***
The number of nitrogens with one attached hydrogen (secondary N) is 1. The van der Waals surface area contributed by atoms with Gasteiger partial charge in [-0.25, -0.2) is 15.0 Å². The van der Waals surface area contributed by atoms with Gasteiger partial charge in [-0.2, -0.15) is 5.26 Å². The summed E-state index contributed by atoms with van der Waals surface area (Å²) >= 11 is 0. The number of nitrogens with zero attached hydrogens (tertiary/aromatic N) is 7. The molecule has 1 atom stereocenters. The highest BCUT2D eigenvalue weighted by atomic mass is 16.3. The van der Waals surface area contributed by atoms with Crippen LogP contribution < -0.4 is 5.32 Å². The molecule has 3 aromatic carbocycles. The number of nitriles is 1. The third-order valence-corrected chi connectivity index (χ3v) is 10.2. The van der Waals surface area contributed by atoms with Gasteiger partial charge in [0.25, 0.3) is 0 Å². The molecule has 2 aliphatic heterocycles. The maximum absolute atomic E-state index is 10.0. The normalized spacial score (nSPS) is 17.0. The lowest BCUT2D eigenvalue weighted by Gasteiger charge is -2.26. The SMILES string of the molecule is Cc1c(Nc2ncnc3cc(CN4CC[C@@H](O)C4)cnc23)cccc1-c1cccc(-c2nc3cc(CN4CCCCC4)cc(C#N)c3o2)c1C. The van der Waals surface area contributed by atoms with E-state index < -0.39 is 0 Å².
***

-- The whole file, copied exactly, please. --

The number of nitrogens with one attached hydrogen (secondary N) is 1. The van der Waals surface area contributed by atoms with Gasteiger partial charge in [-0.25, -0.2) is 15.0 Å². The van der Waals surface area contributed by atoms with Gasteiger partial charge in [-0.2, -0.15) is 5.26 Å². The summed E-state index contributed by atoms with van der Waals surface area (Å²) >= 11 is 0. The number of nitrogens with zero attached hydrogens (tertiary/aromatic N) is 7. The molecule has 1 atom stereocenters. The highest BCUT2D eigenvalue weighted by atomic mass is 16.3. The van der Waals surface area contributed by atoms with Crippen LogP contribution < -0.4 is 5.32 Å². The molecule has 3 aromatic carbocycles. The number of nitriles is 1. The third-order valence-corrected chi connectivity index (χ3v) is 10.2. The van der Waals surface area contributed by atoms with Gasteiger partial charge in [0.25, 0.3) is 0 Å². The molecule has 2 aliphatic heterocycles. The maximum absolute atomic E-state index is 10.0. The normalized spacial score (nSPS) is 17.0. The lowest BCUT2D eigenvalue weighted by Gasteiger charge is -2.26. The SMILES string of the molecule is Cc1c(Nc2ncnc3cc(CN4CC[C@@H](O)C4)cnc23)cccc1-c1cccc(-c2nc3cc(CN4CCCCC4)cc(C#N)c3o2)c1C. The van der Waals surface area contributed by atoms with E-state index < -0.39 is 0 Å².